Wrapping up another week full of many new gear announcements, the latest This Week in Music Tech showcases the studio of Spanish electronic pop outfit Delorean, says farewell to Moog’s Little Phatty, and catches up with legendary synth designer Dave Smith—all before checking out new controllers from Pioneer and Native Instruments, a wireless MIDI PUC, and 32 Lives, an application that allows for use of 32-bit plug-ins in Logic X. And, just for fun, we also take a look at what just might be the worst controller ever. It’s all inside this edition of our weekly gear and production news wrap-up.

For our latest In the Studio piece, we checked in with Barcelona outfit Delorean to discuss the process which yielded the group’s new full-length, Apar, discovering how the group approached crafting its self-proclaimed “big production album.” The complete interview and photo set can found here.

Earlier this week, Moog announced that it will discontinue production of its Little Phatty analog synthesizer, one of the last units designed with the help of the company’s founder and synthesizer pioneer Bob Moog. To mark the occasion, Moog prepared a slightly sentimental mini-doc to send the Phatty—originally released back in 2006—on its way.

Pioneer introduced the DDJ-SR this week. Essentially a two-channel version of the company’s existing DDJ-SX controller, the new unit is optimized to work with Serato DJ, and will come with a free download of the program. The DDJ-SR is expected to hit stores next month with an MSRP of $699.

Native Instruments also unveiled updates to its DJ controller line, showing off new versions of its S2 and S4 Traktor controllers. Both offer a few useful new features, perhaps the most important of which is the fact that both the S2 and S4 can now either work with Traktor on a laptop/desktop or with NI’s Traktor apps for iPhone and iPad. The new controllers are expected to be in stores by the end of the month, with current pre-orders pricing the two-channel version at $499 and the four-channel version at $799.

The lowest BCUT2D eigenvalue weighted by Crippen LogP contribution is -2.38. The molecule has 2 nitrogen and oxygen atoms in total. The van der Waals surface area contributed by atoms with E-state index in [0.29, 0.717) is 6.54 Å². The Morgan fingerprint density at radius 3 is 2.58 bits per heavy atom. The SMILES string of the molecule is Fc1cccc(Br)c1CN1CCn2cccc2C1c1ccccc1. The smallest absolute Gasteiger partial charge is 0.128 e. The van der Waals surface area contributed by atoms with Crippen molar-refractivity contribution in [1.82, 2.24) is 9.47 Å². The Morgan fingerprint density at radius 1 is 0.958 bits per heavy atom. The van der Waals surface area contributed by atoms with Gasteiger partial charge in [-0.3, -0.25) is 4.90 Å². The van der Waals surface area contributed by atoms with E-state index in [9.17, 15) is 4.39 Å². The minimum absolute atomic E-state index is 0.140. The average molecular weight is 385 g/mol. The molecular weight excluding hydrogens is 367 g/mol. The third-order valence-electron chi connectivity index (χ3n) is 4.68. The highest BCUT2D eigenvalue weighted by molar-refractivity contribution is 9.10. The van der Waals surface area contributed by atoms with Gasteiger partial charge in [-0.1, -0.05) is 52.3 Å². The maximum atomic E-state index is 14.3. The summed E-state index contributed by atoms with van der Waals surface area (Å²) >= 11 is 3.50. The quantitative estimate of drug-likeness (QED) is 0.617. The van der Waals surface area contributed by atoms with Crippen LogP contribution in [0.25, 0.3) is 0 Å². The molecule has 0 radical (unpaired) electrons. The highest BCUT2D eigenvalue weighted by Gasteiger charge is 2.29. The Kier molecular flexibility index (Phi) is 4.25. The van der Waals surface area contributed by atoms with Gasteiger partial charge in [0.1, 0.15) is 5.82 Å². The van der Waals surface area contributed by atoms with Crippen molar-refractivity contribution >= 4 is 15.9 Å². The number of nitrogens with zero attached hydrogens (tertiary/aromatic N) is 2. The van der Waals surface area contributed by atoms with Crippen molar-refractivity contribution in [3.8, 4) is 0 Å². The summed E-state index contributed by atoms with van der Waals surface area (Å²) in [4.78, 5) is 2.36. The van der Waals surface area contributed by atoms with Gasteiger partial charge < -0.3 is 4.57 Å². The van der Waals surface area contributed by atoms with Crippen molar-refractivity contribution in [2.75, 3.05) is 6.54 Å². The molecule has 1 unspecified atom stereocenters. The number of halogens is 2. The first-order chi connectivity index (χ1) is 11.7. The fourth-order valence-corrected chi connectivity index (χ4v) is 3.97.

A new fundraising campaign hit the web this week for PUC, a small, puck-like device which can convert and send MIDI data wirelessly. The device claims to be able to free MIDI devices from the “tyranny of wires,” and seems especially useful for those who utilize the iPad’s many music-production apps. Those interested in finding out more about the PUC can watch the promo video above—if they can sit through the kitschy delivery and questionable music featured therein—or simply check out the product’s Indiegogo campaign, here.

One of the few gripes we pointed out in our review of Apple’s Logic X software was that 32-bit plug-ins would no longer work in the program, meaning those who had spent their hard-earned money building an arsenal of 32-bit FX and instruments were left out in the cold. Now, an answer is on the way with 32 Lives, a new application from Sound Radix which is capable of “generating 64-bit Audio Units versions of your loved and hard-earned 32-bit legacy plug-ins.” The beta version can currently be downloaded for $69, and a full release is on its way. More information on 32 Lives can be found here.

Attack Magazine recently sat down to have a chat with pioneering synth designer Dave Smith, the man behind the Prophet series of keyboards and the main collaborator with Roger Linn on the much sought-after Tempest drum machine. The extensive interview covers a variety of topics—including the evolution of synths, MIDI, and why analog signals are still a vital part of synthesis. The full interview can be read here.

Lastly: While we here at XLR8R mostly focus our attentions on the latest advancements in production gear and innovations in music technology that could fundamentally change the way we all create, the “musical instrument” seen in the video above is not such a piece. Essentially a controller that allows users to manipulate atrocious, pre-packaged musical selections via “laser beams,” the newly launched Beamz by Flo is the latest piece of equipment claiming to make anyone and everyone an instant musician. We’ve included it here not only because the promotional video and the product are laughably bad, but also to point out the benefits of keeping up with current music technology—so that we’re never as clueless as these guys.